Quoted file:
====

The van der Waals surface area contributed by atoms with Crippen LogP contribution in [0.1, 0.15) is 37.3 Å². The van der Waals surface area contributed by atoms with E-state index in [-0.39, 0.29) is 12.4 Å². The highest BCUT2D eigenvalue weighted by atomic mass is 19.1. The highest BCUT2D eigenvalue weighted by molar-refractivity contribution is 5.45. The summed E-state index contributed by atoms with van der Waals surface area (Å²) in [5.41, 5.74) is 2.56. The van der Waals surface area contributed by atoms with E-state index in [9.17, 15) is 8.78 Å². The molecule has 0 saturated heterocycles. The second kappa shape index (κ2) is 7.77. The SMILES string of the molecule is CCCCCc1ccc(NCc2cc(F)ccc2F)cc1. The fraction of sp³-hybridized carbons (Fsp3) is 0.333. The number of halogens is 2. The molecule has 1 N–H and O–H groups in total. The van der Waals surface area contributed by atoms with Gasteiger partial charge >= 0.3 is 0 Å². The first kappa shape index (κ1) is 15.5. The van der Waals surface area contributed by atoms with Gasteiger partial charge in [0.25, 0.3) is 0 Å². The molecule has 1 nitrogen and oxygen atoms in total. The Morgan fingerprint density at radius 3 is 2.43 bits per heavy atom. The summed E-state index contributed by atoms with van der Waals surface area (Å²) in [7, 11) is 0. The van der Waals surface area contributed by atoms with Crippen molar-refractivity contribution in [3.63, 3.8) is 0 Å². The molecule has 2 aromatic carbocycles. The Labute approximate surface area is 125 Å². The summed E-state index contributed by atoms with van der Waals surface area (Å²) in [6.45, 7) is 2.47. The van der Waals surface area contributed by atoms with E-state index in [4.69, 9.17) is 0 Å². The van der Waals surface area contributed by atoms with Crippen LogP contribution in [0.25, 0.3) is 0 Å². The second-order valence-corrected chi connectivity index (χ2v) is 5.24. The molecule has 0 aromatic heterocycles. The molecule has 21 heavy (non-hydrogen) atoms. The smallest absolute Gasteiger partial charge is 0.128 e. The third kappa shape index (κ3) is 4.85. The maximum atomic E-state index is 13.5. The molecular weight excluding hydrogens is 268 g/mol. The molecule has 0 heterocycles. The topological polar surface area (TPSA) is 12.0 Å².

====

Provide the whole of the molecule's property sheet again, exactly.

The van der Waals surface area contributed by atoms with Crippen LogP contribution in [0.1, 0.15) is 37.3 Å². The van der Waals surface area contributed by atoms with E-state index in [-0.39, 0.29) is 12.4 Å². The highest BCUT2D eigenvalue weighted by atomic mass is 19.1. The highest BCUT2D eigenvalue weighted by molar-refractivity contribution is 5.45. The summed E-state index contributed by atoms with van der Waals surface area (Å²) in [5.41, 5.74) is 2.56. The van der Waals surface area contributed by atoms with E-state index in [9.17, 15) is 8.78 Å². The molecule has 0 saturated heterocycles. The second kappa shape index (κ2) is 7.77. The SMILES string of the molecule is CCCCCc1ccc(NCc2cc(F)ccc2F)cc1. The fraction of sp³-hybridized carbons (Fsp3) is 0.333. The number of halogens is 2. The molecule has 1 N–H and O–H groups in total. The van der Waals surface area contributed by atoms with Gasteiger partial charge >= 0.3 is 0 Å². The first kappa shape index (κ1) is 15.5. The van der Waals surface area contributed by atoms with Gasteiger partial charge in [0.25, 0.3) is 0 Å². The molecule has 1 nitrogen and oxygen atoms in total. The Morgan fingerprint density at radius 3 is 2.43 bits per heavy atom. The summed E-state index contributed by atoms with van der Waals surface area (Å²) in [7, 11) is 0. The van der Waals surface area contributed by atoms with Crippen molar-refractivity contribution in [3.63, 3.8) is 0 Å². The molecule has 2 aromatic carbocycles. The Labute approximate surface area is 125 Å². The summed E-state index contributed by atoms with van der Waals surface area (Å²) in [6.45, 7) is 2.47. The van der Waals surface area contributed by atoms with E-state index in [4.69, 9.17) is 0 Å². The van der Waals surface area contributed by atoms with Crippen LogP contribution in [0.25, 0.3) is 0 Å². The second-order valence-corrected chi connectivity index (χ2v) is 5.24. The molecule has 0 aromatic heterocycles. The molecule has 21 heavy (non-hydrogen) atoms. The smallest absolute Gasteiger partial charge is 0.128 e. The third kappa shape index (κ3) is 4.85. The maximum atomic E-state index is 13.5. The molecular weight excluding hydrogens is 268 g/mol. The molecule has 0 heterocycles. The topological polar surface area (TPSA) is 12.0 Å².